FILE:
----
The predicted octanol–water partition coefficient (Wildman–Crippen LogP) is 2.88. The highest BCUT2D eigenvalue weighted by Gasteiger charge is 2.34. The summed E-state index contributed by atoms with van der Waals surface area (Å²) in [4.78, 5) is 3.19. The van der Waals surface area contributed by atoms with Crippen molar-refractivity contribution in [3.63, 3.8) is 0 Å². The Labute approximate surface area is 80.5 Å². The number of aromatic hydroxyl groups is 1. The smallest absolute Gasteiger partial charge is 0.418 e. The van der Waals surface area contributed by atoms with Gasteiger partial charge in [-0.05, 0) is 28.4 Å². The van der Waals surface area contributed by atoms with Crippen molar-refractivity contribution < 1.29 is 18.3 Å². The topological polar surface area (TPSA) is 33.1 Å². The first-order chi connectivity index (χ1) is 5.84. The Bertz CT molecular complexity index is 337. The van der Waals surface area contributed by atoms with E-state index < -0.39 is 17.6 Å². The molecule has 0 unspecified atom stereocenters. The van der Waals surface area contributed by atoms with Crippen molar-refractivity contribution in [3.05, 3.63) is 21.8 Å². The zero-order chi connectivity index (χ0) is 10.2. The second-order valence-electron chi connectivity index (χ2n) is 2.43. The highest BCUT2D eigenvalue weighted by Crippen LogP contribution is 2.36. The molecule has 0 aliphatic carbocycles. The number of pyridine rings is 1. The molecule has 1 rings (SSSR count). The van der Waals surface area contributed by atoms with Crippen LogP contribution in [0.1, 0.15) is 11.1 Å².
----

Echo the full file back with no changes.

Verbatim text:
The predicted octanol–water partition coefficient (Wildman–Crippen LogP) is 2.88. The highest BCUT2D eigenvalue weighted by Gasteiger charge is 2.34. The summed E-state index contributed by atoms with van der Waals surface area (Å²) in [4.78, 5) is 3.19. The van der Waals surface area contributed by atoms with Crippen molar-refractivity contribution in [3.63, 3.8) is 0 Å². The Labute approximate surface area is 80.5 Å². The number of aromatic hydroxyl groups is 1. The smallest absolute Gasteiger partial charge is 0.418 e. The van der Waals surface area contributed by atoms with Gasteiger partial charge in [-0.05, 0) is 28.4 Å². The van der Waals surface area contributed by atoms with Crippen molar-refractivity contribution < 1.29 is 18.3 Å². The topological polar surface area (TPSA) is 33.1 Å². The first-order chi connectivity index (χ1) is 5.84. The Bertz CT molecular complexity index is 337. The van der Waals surface area contributed by atoms with E-state index < -0.39 is 17.6 Å². The molecule has 0 unspecified atom stereocenters. The van der Waals surface area contributed by atoms with Crippen molar-refractivity contribution in [3.05, 3.63) is 21.8 Å². The zero-order chi connectivity index (χ0) is 10.2. The second-order valence-electron chi connectivity index (χ2n) is 2.43. The highest BCUT2D eigenvalue weighted by Crippen LogP contribution is 2.36. The molecule has 0 aliphatic carbocycles. The number of pyridine rings is 1. The molecule has 1 rings (SSSR count). The van der Waals surface area contributed by atoms with Crippen LogP contribution in [0.1, 0.15) is 11.1 Å².